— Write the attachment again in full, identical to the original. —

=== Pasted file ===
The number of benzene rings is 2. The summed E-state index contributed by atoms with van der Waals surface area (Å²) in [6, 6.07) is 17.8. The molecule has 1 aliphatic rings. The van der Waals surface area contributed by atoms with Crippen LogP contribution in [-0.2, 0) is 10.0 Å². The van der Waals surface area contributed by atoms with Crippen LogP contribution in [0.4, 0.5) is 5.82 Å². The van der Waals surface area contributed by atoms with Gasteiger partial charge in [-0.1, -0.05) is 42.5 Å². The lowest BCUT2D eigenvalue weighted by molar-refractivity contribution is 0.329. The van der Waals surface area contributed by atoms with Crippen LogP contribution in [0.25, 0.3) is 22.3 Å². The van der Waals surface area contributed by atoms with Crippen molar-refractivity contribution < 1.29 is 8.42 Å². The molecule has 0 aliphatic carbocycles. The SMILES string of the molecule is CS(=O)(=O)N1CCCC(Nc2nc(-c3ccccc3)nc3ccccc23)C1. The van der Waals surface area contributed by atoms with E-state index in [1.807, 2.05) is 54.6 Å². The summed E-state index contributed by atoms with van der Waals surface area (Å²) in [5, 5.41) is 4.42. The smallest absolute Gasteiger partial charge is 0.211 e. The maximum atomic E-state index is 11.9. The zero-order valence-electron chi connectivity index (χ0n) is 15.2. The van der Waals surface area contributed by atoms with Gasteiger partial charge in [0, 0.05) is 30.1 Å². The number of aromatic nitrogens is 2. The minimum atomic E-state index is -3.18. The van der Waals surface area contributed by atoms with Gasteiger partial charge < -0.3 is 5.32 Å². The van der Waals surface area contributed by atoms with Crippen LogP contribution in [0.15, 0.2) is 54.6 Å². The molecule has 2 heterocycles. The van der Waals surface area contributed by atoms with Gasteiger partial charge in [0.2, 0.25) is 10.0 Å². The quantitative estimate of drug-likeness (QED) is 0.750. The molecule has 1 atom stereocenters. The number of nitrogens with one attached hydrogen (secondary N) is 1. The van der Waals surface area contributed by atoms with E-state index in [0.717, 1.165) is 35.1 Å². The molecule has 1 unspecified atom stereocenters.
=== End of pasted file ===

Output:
The number of benzene rings is 2. The summed E-state index contributed by atoms with van der Waals surface area (Å²) in [6, 6.07) is 17.8. The molecule has 1 aliphatic rings. The van der Waals surface area contributed by atoms with Crippen LogP contribution in [-0.2, 0) is 10.0 Å². The van der Waals surface area contributed by atoms with Crippen LogP contribution in [0.4, 0.5) is 5.82 Å². The van der Waals surface area contributed by atoms with Gasteiger partial charge in [-0.1, -0.05) is 42.5 Å². The lowest BCUT2D eigenvalue weighted by molar-refractivity contribution is 0.329. The van der Waals surface area contributed by atoms with Crippen LogP contribution in [0.25, 0.3) is 22.3 Å². The van der Waals surface area contributed by atoms with Crippen molar-refractivity contribution < 1.29 is 8.42 Å². The molecule has 0 aliphatic carbocycles. The SMILES string of the molecule is CS(=O)(=O)N1CCCC(Nc2nc(-c3ccccc3)nc3ccccc23)C1. The van der Waals surface area contributed by atoms with E-state index in [1.807, 2.05) is 54.6 Å². The summed E-state index contributed by atoms with van der Waals surface area (Å²) in [5, 5.41) is 4.42. The smallest absolute Gasteiger partial charge is 0.211 e. The maximum atomic E-state index is 11.9. The zero-order valence-electron chi connectivity index (χ0n) is 15.2. The van der Waals surface area contributed by atoms with Gasteiger partial charge in [0, 0.05) is 30.1 Å². The number of aromatic nitrogens is 2. The minimum atomic E-state index is -3.18. The van der Waals surface area contributed by atoms with Gasteiger partial charge < -0.3 is 5.32 Å². The van der Waals surface area contributed by atoms with Crippen LogP contribution in [0.15, 0.2) is 54.6 Å². The molecule has 2 heterocycles. The van der Waals surface area contributed by atoms with Gasteiger partial charge in [0.2, 0.25) is 10.0 Å². The quantitative estimate of drug-likeness (QED) is 0.750. The molecule has 1 atom stereocenters. The number of nitrogens with one attached hydrogen (secondary N) is 1. The van der Waals surface area contributed by atoms with E-state index in [0.717, 1.165) is 35.1 Å². The molecule has 1 unspecified atom stereocenters.